And it’s been that way ever since.

Other Traditions

The Macy’s Day parade in New York began in 1924, and, unsurprisingly, began for precisely the same reason as FDR’s executive order:  as a way to kick off the holiday shopping season.  Of course, those first few years were spent working out some kinks; balloons didn’t get helium until 1927, for example, but they’ve flown every year since then with the exception of 1971 when they were grounded for adverse weather conditions.  In 1997, a woman spent 24 days in a coma after being severely injured by a six-story “Cat In the Hat” balloon blown off the parade by 40 mph wind gusts.  Today, the balloons will be grounded if winds exceed 34 mph.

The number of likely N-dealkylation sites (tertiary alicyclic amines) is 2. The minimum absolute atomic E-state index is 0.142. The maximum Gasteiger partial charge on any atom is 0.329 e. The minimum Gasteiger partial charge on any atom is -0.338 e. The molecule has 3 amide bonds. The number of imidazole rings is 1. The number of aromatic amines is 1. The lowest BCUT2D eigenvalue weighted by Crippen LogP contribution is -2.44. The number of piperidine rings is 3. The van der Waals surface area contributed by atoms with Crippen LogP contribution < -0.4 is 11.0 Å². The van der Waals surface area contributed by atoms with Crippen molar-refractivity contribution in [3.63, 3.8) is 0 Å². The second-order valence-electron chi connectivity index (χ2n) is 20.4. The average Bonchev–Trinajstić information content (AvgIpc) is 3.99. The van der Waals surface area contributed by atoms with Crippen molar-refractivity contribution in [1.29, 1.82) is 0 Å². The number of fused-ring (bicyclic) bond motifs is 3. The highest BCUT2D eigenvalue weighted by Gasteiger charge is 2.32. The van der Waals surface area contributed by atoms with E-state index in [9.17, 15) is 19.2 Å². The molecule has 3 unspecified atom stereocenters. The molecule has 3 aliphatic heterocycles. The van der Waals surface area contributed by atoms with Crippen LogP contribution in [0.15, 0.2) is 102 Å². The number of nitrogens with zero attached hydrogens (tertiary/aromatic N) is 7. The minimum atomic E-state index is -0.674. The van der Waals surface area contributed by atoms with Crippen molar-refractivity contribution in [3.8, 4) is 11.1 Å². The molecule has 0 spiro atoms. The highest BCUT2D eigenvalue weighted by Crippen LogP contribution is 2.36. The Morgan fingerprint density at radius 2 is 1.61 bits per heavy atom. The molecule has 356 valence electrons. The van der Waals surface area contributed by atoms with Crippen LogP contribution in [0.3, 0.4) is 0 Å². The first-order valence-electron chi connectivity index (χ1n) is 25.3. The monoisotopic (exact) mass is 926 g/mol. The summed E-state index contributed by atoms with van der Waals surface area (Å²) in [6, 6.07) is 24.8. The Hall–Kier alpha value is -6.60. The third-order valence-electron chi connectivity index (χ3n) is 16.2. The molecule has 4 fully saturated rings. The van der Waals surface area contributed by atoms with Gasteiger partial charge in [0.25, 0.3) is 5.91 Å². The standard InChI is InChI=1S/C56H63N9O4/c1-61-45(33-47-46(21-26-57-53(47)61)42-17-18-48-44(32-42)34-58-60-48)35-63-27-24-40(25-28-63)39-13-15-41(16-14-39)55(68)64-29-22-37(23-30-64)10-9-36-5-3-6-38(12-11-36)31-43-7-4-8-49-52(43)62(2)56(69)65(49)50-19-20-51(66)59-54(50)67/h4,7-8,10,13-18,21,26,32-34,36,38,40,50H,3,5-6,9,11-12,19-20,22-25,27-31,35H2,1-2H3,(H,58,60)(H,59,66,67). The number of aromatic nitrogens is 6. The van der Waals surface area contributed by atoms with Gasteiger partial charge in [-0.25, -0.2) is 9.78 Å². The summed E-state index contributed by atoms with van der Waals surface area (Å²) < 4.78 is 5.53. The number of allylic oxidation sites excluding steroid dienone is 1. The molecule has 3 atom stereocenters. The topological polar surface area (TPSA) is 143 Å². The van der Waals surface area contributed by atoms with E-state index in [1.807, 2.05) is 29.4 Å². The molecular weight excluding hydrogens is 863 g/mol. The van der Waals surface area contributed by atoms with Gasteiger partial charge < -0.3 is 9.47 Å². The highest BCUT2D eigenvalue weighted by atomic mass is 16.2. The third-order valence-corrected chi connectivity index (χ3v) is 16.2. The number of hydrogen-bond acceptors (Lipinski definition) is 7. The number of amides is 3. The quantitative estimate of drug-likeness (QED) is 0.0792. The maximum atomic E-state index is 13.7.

NBC broadcast the first Thanksgiving Day football game in 1934, featuring the Detroit Lions hosting the Chicago Bears; nearly every year since, the Lions have played on Thanksgiving Day.  (This year, we get three NFL matchups offering roughly 11 hours of football:  Packers-Lions, Raiders-Cowboys, and the Suits By Suits matchup of the week:  Steelers at Ravens.)

Oh, and what about the President’s ceremonial pardon of a turkey?  That tradition goes all the way back… to 1989 under President George H.W. Bush.  Who says Sarah Hale is the only one allowed to make up traditions?

Pass that roast skunk; I’ll have a drumstick!